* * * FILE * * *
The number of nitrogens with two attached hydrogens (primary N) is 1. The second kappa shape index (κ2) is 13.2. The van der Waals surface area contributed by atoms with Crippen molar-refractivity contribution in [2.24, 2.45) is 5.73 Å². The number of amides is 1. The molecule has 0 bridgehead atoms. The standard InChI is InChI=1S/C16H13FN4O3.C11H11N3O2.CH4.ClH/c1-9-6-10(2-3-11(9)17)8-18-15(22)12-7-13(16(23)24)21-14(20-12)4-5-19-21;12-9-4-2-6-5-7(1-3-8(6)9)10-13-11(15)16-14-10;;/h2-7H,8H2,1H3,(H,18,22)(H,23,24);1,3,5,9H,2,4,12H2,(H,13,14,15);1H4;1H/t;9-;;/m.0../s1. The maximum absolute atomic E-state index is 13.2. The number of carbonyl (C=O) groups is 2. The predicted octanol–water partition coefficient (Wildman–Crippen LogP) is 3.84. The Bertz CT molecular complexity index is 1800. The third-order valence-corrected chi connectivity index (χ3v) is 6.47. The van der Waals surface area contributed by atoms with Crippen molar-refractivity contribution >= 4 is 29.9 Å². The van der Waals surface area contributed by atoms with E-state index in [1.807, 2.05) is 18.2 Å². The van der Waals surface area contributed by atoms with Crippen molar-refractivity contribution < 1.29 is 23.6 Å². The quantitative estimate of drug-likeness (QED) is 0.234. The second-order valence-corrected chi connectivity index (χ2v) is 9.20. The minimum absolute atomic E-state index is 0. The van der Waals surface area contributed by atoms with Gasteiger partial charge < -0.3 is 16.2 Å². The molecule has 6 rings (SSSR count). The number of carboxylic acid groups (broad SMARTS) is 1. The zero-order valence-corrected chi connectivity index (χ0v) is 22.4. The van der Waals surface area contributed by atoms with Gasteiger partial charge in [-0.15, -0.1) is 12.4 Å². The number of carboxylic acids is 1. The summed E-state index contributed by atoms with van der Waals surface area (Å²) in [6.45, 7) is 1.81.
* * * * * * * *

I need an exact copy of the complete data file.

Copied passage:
The number of nitrogens with two attached hydrogens (primary N) is 1. The second kappa shape index (κ2) is 13.2. The van der Waals surface area contributed by atoms with Crippen molar-refractivity contribution in [2.24, 2.45) is 5.73 Å². The number of amides is 1. The molecule has 0 bridgehead atoms. The standard InChI is InChI=1S/C16H13FN4O3.C11H11N3O2.CH4.ClH/c1-9-6-10(2-3-11(9)17)8-18-15(22)12-7-13(16(23)24)21-14(20-12)4-5-19-21;12-9-4-2-6-5-7(1-3-8(6)9)10-13-11(15)16-14-10;;/h2-7H,8H2,1H3,(H,18,22)(H,23,24);1,3,5,9H,2,4,12H2,(H,13,14,15);1H4;1H/t;9-;;/m.0../s1. The maximum absolute atomic E-state index is 13.2. The number of carbonyl (C=O) groups is 2. The predicted octanol–water partition coefficient (Wildman–Crippen LogP) is 3.84. The Bertz CT molecular complexity index is 1800. The third-order valence-corrected chi connectivity index (χ3v) is 6.47. The van der Waals surface area contributed by atoms with Crippen molar-refractivity contribution >= 4 is 29.9 Å². The van der Waals surface area contributed by atoms with E-state index in [1.807, 2.05) is 18.2 Å². The van der Waals surface area contributed by atoms with Crippen molar-refractivity contribution < 1.29 is 23.6 Å². The quantitative estimate of drug-likeness (QED) is 0.234. The second-order valence-corrected chi connectivity index (χ2v) is 9.20. The minimum absolute atomic E-state index is 0. The van der Waals surface area contributed by atoms with Gasteiger partial charge < -0.3 is 16.2 Å². The molecule has 6 rings (SSSR count). The number of carboxylic acid groups (broad SMARTS) is 1. The zero-order valence-corrected chi connectivity index (χ0v) is 22.4. The van der Waals surface area contributed by atoms with Gasteiger partial charge in [-0.15, -0.1) is 12.4 Å². The number of carboxylic acids is 1. The summed E-state index contributed by atoms with van der Waals surface area (Å²) in [6.45, 7) is 1.81.